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Metal Price Factors


Metal Price Factors
Metal pricing is directly related to supply and demand drivers, which are impacted by economic conditions, political and social situations, the price of competitive alternatives and even seasonal swings.

This information on factors that impact common metal types can help you understand why and when prices fluctuate, and help you better manage your business.

Factors Affecting Copper Prices
Copper is commonly used in housing, automotive and electrical industries. Therefore, demand for copper is impacted by the general condition of the economy. When the economy is strong and consumers are building houses and buying cars, copper is in high demand and prices rise. Conversely, during weak economic conditions, demand and prices for copper move lower.

If prices for copper get too high, other alternatives – like steel, aluminum, plastic, fiber optics – become more attractive to manufacturers, which helps limit price increases during peak demand periods.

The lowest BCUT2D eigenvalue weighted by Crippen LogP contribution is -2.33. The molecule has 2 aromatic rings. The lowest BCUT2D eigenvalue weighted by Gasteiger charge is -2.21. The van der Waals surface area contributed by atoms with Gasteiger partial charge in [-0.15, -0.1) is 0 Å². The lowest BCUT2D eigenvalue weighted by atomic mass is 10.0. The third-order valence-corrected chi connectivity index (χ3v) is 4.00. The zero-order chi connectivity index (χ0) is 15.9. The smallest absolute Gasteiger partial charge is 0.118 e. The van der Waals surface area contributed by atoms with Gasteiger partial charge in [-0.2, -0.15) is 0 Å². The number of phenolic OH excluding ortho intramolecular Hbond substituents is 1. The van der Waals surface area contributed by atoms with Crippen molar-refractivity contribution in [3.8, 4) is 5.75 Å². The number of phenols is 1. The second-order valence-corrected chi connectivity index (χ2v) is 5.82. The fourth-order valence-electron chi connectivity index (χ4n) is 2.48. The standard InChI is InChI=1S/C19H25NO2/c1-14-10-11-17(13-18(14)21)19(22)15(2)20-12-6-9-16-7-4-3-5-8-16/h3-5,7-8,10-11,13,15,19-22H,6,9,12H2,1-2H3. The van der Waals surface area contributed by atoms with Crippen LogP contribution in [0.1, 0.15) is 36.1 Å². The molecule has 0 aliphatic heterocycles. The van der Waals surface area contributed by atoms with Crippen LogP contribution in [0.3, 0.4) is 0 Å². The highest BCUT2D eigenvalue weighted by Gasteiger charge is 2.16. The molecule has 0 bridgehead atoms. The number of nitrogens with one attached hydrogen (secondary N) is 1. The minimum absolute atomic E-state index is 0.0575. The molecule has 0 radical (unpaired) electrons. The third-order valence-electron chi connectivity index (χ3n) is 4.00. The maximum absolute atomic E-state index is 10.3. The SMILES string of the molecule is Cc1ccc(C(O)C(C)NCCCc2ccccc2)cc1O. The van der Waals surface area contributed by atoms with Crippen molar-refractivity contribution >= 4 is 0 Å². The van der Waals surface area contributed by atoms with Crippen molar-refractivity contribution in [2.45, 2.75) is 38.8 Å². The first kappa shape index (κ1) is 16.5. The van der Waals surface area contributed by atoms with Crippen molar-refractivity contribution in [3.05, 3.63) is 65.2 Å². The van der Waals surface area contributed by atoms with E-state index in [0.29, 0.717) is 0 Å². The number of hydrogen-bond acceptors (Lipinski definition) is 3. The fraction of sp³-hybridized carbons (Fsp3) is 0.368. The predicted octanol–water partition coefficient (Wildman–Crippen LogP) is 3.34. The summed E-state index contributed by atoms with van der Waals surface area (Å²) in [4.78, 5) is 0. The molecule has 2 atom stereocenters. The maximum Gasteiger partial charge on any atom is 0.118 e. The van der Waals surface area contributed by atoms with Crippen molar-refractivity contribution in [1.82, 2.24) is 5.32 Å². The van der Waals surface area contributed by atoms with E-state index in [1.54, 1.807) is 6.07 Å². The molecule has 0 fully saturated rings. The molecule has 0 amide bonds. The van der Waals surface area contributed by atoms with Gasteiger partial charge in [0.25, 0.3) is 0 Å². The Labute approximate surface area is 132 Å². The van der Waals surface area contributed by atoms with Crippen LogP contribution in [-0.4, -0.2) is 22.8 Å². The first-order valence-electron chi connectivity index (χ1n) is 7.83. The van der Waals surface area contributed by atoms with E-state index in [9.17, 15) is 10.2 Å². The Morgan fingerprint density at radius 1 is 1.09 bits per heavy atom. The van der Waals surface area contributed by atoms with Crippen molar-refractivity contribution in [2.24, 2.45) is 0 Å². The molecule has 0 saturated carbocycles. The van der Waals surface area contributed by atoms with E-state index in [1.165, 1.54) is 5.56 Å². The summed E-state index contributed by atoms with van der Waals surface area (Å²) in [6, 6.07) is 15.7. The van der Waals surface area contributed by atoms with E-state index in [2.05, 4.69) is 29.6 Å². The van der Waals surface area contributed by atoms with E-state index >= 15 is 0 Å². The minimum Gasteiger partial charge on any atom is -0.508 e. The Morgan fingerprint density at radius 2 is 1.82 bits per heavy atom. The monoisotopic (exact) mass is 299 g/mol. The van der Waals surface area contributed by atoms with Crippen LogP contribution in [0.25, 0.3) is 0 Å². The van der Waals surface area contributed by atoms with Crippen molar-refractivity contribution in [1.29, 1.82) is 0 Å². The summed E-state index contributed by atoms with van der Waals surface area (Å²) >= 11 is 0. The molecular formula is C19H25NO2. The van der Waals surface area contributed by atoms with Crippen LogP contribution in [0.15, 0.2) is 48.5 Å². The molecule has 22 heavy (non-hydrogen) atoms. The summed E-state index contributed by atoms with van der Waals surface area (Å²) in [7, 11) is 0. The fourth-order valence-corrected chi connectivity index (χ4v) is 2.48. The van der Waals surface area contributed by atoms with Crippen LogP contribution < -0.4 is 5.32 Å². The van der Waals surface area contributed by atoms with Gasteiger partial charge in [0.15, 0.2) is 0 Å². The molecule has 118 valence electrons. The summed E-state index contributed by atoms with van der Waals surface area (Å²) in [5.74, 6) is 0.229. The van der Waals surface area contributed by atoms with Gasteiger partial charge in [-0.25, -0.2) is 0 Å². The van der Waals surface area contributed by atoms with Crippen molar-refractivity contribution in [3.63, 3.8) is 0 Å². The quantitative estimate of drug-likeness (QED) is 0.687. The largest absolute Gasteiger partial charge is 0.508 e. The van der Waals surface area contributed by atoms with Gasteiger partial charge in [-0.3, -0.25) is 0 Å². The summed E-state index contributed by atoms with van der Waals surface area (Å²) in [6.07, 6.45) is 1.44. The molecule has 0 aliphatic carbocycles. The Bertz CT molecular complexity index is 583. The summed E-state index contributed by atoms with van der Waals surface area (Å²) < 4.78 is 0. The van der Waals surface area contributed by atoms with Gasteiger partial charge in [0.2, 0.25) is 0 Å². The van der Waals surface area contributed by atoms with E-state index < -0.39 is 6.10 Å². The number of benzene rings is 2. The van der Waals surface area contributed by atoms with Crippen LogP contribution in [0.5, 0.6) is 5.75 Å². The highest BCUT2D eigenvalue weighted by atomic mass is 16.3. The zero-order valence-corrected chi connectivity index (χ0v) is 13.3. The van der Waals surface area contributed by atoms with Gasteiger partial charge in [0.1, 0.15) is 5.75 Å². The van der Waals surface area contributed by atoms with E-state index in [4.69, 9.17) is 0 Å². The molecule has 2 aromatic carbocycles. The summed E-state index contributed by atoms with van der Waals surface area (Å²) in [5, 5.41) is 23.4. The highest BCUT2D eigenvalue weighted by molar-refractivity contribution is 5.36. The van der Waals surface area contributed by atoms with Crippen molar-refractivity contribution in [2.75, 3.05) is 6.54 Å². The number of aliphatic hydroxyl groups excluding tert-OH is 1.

From time to time, major disruptions in copper production can affect supply. These disruptions can be caused by periods of labor strife at copper-producing or international transport companies, or political turmoil in copper-producing countries. When these disruptions occur, the price of copper can fluctuate accordingly.

Copper prices are also affected by seasonal manufacturing cycles. Housing and automotive production, for example, is strongest in Spring and Summer, so demand for copper tends to increase in late Winter/early Spring as manufacturers build their supplies in advance of peak production.

Factors Affecting Aluminum Prices
Aluminum pricing also responds to supply and demand drivers. Compared to copper, however, aluminum production is more widely dispersed, and a broader base of manufactures use it, which means that both supply and demand for aluminum are less impacted by political, social or seasonal factors. Therefore, the price of aluminum tends to be less volatile and more directly related to economic conditions.

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